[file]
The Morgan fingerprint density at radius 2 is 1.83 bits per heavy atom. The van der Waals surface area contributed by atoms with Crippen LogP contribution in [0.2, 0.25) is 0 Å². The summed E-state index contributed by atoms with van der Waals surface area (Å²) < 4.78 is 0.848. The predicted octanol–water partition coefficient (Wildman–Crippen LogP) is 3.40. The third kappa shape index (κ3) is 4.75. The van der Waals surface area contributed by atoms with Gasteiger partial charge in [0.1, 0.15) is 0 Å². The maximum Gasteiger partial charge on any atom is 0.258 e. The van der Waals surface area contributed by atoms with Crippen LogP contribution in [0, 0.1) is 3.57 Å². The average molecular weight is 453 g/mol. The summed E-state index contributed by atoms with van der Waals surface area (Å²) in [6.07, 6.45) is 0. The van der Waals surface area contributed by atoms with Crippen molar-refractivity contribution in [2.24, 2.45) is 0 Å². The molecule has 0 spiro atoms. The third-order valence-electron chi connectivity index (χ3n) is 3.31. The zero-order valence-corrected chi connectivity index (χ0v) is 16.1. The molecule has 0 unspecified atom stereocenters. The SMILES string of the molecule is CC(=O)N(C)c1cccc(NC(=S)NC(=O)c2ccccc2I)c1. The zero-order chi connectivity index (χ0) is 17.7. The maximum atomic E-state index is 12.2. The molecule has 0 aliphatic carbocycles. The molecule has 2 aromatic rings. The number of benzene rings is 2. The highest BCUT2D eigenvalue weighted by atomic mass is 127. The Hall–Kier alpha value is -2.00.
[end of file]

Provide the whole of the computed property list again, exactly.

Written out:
The Morgan fingerprint density at radius 2 is 1.83 bits per heavy atom. The van der Waals surface area contributed by atoms with Crippen LogP contribution in [0.2, 0.25) is 0 Å². The summed E-state index contributed by atoms with van der Waals surface area (Å²) < 4.78 is 0.848. The predicted octanol–water partition coefficient (Wildman–Crippen LogP) is 3.40. The third kappa shape index (κ3) is 4.75. The van der Waals surface area contributed by atoms with Gasteiger partial charge in [0.1, 0.15) is 0 Å². The maximum Gasteiger partial charge on any atom is 0.258 e. The van der Waals surface area contributed by atoms with Crippen LogP contribution in [0, 0.1) is 3.57 Å². The average molecular weight is 453 g/mol. The summed E-state index contributed by atoms with van der Waals surface area (Å²) in [6.07, 6.45) is 0. The van der Waals surface area contributed by atoms with Crippen molar-refractivity contribution in [2.24, 2.45) is 0 Å². The molecule has 0 spiro atoms. The third-order valence-electron chi connectivity index (χ3n) is 3.31. The zero-order valence-corrected chi connectivity index (χ0v) is 16.1. The molecule has 0 unspecified atom stereocenters. The SMILES string of the molecule is CC(=O)N(C)c1cccc(NC(=S)NC(=O)c2ccccc2I)c1. The zero-order chi connectivity index (χ0) is 17.7. The maximum atomic E-state index is 12.2. The molecule has 0 aliphatic carbocycles. The molecule has 2 aromatic rings. The number of benzene rings is 2. The highest BCUT2D eigenvalue weighted by atomic mass is 127. The Hall–Kier alpha value is -2.00.